Lieberman, I know that. I have given about 3000 hour of instruction in the territory of the United States for variety of licenses and ratings and found that story really interesting. Not that I am being paranoid about letting 5 hour students taxi themselves to pick me up and overheating those poor engines by idling for 15 minutes after that, I just couldn’t imagine myself to be so trusting. It is that I would always do the simple preflight myself, to make sure things are in “East Berlin” order, Trafly! Understanding the US mechanical state of affairs lately, with armies of disgruntled and underpaid aircraft mechanics touching those planes, I would even pack my parachute myself. And this is in response to Trafly’s insults, which were really unnecessary. After all, I was just joking, since I loved the kid’s mind tweaking English. So, can we all get along?
:smiley:


#11

Who needs a license to taxi an airplane, what could happen???


#12

After five hours of instruction and you as an intructor couldn’t trust a student especially your own to taxi a plane??? Hmmmm… makes me one wonder how many hours it takes one of your students solo…

The **tone **of your response sure didn’t come from any 3000 hour plus instructor I have ever met…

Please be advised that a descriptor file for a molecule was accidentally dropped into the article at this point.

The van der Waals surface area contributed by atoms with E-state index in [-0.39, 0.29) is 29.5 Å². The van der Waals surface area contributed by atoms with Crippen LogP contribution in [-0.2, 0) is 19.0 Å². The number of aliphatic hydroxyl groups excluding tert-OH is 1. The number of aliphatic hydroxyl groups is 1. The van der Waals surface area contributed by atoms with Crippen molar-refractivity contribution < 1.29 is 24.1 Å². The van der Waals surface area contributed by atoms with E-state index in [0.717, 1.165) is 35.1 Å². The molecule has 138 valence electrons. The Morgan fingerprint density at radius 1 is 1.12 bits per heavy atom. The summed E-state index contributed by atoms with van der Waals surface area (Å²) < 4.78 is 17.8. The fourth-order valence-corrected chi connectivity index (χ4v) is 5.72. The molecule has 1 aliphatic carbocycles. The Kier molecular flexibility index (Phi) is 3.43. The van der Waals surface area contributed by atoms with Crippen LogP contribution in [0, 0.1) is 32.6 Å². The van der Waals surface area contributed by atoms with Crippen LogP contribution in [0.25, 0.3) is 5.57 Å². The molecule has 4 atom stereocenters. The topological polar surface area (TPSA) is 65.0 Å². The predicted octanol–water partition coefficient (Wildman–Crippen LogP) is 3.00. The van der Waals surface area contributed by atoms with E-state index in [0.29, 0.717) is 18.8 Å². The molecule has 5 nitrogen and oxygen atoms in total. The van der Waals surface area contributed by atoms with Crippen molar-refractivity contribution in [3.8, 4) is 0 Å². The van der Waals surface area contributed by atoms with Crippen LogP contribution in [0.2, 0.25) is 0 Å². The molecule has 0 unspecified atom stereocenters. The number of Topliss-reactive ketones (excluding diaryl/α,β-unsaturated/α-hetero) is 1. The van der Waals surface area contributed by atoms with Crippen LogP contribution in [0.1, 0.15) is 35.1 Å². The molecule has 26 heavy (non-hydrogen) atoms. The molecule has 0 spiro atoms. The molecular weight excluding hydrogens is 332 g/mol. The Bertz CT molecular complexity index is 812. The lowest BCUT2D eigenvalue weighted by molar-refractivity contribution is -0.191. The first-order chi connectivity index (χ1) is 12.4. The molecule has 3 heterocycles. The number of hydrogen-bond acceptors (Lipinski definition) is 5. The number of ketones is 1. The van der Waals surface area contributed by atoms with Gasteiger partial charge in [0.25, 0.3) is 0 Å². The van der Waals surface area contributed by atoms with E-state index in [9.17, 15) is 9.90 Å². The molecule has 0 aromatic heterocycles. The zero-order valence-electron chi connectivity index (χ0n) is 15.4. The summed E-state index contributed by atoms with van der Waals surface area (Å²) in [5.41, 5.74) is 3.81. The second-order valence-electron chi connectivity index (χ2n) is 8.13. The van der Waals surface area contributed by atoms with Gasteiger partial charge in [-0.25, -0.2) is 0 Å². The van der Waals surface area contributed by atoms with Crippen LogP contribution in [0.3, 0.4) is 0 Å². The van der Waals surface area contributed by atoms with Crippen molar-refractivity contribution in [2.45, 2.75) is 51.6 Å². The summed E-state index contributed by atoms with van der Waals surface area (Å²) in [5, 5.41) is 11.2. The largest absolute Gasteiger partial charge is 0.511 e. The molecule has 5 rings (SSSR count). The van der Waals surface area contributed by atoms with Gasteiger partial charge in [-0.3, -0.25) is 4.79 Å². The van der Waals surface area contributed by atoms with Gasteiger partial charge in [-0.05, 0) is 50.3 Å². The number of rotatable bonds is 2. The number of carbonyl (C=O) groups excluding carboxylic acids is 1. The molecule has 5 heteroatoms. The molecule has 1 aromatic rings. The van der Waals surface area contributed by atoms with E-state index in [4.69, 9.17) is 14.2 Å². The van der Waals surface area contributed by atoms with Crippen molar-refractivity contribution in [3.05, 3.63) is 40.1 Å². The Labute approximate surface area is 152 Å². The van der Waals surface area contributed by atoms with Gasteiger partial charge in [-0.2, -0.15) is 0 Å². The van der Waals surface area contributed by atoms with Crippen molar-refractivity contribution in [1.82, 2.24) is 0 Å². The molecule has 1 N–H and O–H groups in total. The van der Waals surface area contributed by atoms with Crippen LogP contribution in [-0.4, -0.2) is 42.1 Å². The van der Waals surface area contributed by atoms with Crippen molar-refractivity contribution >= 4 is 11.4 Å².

Allen
(NOT a CFI)


#13

(!)


#14

Lieberman, I will say it again. He or she may be capable of taxiing an aircraft, but you as an instructor should not trust his preflight precision. If you read the student’s complaint carefully, you will notice that he says that his instructor lets him idle the engine until he hops in the craft and goes flying without any talk on the ground whatsoever. I understand it as an acknowledgment of the fact that the instructor doesn’t oversee his student’s preflight checks. And that’s enough for me. So this is a response to your intelligent “Hmmmm…”. Your 3000 hour instructors you met are probably dead now, or have no more power to even entertain this idiotic discussion. Remember that it is not about legality, but pure sanity and judgement. You can attack me from any angle now, but please, let me have my own opinion. I hope I am entitled to one, as a former chief flight instructor of a 141 flight school, where I was responsible for safety above all, dealing with FAA guys all the time. If you asked me yourself to let you go and fire it up on your own , taxi to pick me up, and trust you did your preflight of a beaten up and under maintained FBO craft correctly, I would certainly drop you as my student like a hot potato and send you elsewhere, where you can boost your ego by telling everybody how good you are.